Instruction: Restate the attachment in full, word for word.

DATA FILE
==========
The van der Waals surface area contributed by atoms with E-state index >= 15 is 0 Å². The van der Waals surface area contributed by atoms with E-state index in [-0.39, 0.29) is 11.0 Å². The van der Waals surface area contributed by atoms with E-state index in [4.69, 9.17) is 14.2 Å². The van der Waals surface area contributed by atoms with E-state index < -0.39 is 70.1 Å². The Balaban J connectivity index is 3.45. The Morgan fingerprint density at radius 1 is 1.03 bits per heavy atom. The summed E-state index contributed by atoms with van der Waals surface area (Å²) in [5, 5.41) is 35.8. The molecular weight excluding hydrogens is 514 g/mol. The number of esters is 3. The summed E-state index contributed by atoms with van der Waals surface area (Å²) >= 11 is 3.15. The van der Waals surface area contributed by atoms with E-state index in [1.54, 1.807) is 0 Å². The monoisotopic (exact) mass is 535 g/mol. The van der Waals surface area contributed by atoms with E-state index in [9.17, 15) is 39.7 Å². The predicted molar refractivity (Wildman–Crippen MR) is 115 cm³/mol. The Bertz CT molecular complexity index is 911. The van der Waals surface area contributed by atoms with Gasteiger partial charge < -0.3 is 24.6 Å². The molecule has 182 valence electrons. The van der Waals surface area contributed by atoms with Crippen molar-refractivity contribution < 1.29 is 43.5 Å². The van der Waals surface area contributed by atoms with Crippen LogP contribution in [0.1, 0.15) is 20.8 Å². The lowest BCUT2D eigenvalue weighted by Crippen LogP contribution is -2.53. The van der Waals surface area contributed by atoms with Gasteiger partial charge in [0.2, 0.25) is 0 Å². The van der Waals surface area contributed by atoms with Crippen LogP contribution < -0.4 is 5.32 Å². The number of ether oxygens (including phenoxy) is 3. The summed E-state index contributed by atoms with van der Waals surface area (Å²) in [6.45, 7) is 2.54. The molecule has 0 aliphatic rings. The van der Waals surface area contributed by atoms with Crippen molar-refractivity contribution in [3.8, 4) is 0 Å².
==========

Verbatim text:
The van der Waals surface area contributed by atoms with E-state index >= 15 is 0 Å². The van der Waals surface area contributed by atoms with E-state index in [-0.39, 0.29) is 11.0 Å². The van der Waals surface area contributed by atoms with E-state index in [4.69, 9.17) is 14.2 Å². The van der Waals surface area contributed by atoms with E-state index < -0.39 is 70.1 Å². The Balaban J connectivity index is 3.45. The Morgan fingerprint density at radius 1 is 1.03 bits per heavy atom. The summed E-state index contributed by atoms with van der Waals surface area (Å²) in [5, 5.41) is 35.8. The molecular weight excluding hydrogens is 514 g/mol. The number of esters is 3. The summed E-state index contributed by atoms with van der Waals surface area (Å²) >= 11 is 3.15. The van der Waals surface area contributed by atoms with E-state index in [1.54, 1.807) is 0 Å². The monoisotopic (exact) mass is 535 g/mol. The van der Waals surface area contributed by atoms with E-state index in [9.17, 15) is 39.7 Å². The predicted molar refractivity (Wildman–Crippen MR) is 115 cm³/mol. The Bertz CT molecular complexity index is 911. The van der Waals surface area contributed by atoms with Gasteiger partial charge < -0.3 is 24.6 Å². The molecule has 182 valence electrons. The van der Waals surface area contributed by atoms with Crippen molar-refractivity contribution < 1.29 is 43.5 Å². The van der Waals surface area contributed by atoms with Crippen LogP contribution in [0.1, 0.15) is 20.8 Å². The lowest BCUT2D eigenvalue weighted by Crippen LogP contribution is -2.53. The van der Waals surface area contributed by atoms with Gasteiger partial charge in [0.2, 0.25) is 0 Å². The van der Waals surface area contributed by atoms with Crippen LogP contribution < -0.4 is 5.32 Å². The number of ether oxygens (including phenoxy) is 3. The summed E-state index contributed by atoms with van der Waals surface area (Å²) in [6.45, 7) is 2.54. The molecule has 0 aliphatic rings. The van der Waals surface area contributed by atoms with Crippen molar-refractivity contribution in [3.8, 4) is 0 Å².